Customs officers in Finland, meanwhile, said they had seized spare parts for tanks in a container en route from Russia to Syria on board a Finnish ship docked at Helsinki's Vuosaari port in January.

The European Union has banned all sales, delivery, transfers and exports of weapons to Syria.

  • Treasure trove of British newsreels reveals Top Gear's ancestors 12 hours ago
    Treasure trove of British newsreels reveals Top Gear's ancestors

    Long after television grew to dominate American and British homes, newsreel producer British Pathé kept at it, documenting the news of the day until finally ceasing production of new short films in 1970 after 60 years of effort. Last week, all of British Pathé's 85,000 films were put online — including dozens of fascinating, rare and often weird car films that resemble nothing so much as a jet-age Top Gear.

  • Nissan tests self-cleaning paint that could make car washes obsolete 13 hours ago
    Nissan tests self-cleaning paint that could make car washes obsolete

    During this vile, never-ending winter, motorists had three options to keep their cars clean: Shell out on regular car washes; slave away in the cold, wind and snow washing it yourself, or screw it and just drive a dirty car. I, like many, chose the last option. But if only I'd been able to test Nissan's self-cleaning car, all my troubles would have washed away.

  • Popular hot yoga myths debunked 20 hours ago
    Popular hot yoga myths debunked

    What’s the hottest new workout taking the world by storm? That would be hot yoga, also known as Bikram yoga. Conducted in a heated room with sweltering temperatures of about 40°C (or approximately 104° Fahrenheit) and 40 per cent humidity, … Continue reading →

  • Photo of a very thin Lee Kuan Yew sparks concern
    Photo of a very thin Lee Kuan Yew sparks concern

    A new picture of Singapore's first prime minister, Lee Kuan Yew, who is now 90 years old, has drawn concern from people on Singapore's internet space.

  • Waste oil collector struggles after STOMP posts, receives help from kind souls
    Waste oil collector struggles after STOMP posts, receives help from kind souls

    After being photographed at work in Jurong pooling used oil near coffee shops, 50-year-old Valerie Sim has been struggling to keep her family afloat. Web portals STOMP and The Real Singapore published pictures of her in February, triggering a witch hunt for others like her and comments from readers like “Who knows if they’ll use it as cooking oil?” Some readers also said they filed police reports against her and other people they believed were doing the same thing she was.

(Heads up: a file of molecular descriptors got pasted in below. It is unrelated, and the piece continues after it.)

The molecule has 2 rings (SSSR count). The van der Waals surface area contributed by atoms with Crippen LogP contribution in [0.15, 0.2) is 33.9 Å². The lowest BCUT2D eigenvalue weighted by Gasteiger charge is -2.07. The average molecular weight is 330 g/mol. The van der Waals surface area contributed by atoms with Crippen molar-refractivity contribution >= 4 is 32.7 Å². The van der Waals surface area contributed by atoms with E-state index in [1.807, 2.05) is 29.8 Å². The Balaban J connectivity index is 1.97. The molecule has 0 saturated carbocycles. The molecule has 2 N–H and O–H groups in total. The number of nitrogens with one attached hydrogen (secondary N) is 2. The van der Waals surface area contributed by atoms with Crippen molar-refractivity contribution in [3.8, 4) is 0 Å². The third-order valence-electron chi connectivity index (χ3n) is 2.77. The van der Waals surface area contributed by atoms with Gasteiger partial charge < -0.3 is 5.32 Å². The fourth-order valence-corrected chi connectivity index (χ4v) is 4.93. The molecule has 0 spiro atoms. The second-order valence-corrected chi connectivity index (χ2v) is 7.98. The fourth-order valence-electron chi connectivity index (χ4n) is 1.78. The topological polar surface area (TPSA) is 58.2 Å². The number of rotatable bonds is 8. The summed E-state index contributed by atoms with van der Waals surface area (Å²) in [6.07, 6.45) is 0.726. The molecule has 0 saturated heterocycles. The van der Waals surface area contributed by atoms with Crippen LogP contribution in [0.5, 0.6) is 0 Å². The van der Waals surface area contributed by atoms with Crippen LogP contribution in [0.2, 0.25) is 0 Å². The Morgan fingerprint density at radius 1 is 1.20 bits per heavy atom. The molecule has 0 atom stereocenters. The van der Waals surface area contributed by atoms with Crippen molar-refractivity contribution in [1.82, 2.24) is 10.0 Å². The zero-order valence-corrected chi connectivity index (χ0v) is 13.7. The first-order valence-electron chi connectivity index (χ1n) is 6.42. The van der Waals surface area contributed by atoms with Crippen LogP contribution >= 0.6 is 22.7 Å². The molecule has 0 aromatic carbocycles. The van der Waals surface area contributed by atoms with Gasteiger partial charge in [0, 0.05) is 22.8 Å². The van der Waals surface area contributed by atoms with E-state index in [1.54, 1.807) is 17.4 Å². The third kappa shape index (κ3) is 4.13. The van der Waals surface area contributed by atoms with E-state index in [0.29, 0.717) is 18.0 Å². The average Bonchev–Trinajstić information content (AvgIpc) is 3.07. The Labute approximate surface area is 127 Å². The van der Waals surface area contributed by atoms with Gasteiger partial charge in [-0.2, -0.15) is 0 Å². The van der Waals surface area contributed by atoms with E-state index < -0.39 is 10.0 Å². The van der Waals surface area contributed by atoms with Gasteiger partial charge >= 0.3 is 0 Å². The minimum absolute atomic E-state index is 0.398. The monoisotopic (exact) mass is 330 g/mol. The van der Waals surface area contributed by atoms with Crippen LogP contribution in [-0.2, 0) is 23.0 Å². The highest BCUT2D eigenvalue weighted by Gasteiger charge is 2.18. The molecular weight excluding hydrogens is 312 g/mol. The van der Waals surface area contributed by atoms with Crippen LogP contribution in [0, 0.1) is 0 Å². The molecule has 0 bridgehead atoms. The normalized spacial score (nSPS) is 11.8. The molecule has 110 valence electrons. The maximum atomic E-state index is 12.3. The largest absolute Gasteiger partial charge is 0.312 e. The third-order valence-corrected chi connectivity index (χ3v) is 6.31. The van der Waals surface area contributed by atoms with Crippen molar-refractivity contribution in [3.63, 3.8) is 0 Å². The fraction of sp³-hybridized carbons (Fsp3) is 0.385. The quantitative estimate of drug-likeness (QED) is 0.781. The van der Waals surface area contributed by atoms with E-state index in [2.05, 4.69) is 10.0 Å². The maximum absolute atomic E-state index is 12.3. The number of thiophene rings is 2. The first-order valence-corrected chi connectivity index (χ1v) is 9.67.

• I tendered my resignation without securing the next job. Here’s why I don’t mind.
    I tendered my resignation without securing the next job. Here’s why I don’t mind.

    I have committed a taboo – I have tendered my resignation without securing the next job. The reactions to the announcement were varied but they all pretty much hint at a deep sense of disapproval. “Why did you do that?” It was as if I had renounced my faith. “What are you going to do from now on?” Almost as though a misfortune had incapacitated me. “What does your family have to say about it?” As if I had offered to cook for the next family dinner. I was, and still am, certain of my reasons and motivations for the resignation. However the response I received got me thinking about why people are so concerned about the gaps in their careers. The developed world evolved from an agricultural economy to an industrial economy to the service age, then to the knowledge economy in the late 1990s and 2000s marked by breakthroughs in technological innovations and competition for innovation with new products and processes that develop from the research community. According to The Work Foundation, the knowledge economy is driven by the demand for higher value added goods and services created by more sophisticated, more discerning, and better educated consumers and ... The post I tendered my resignation without securing the next job. Here’s why I don’t mind. appeared first on Vulcan Post.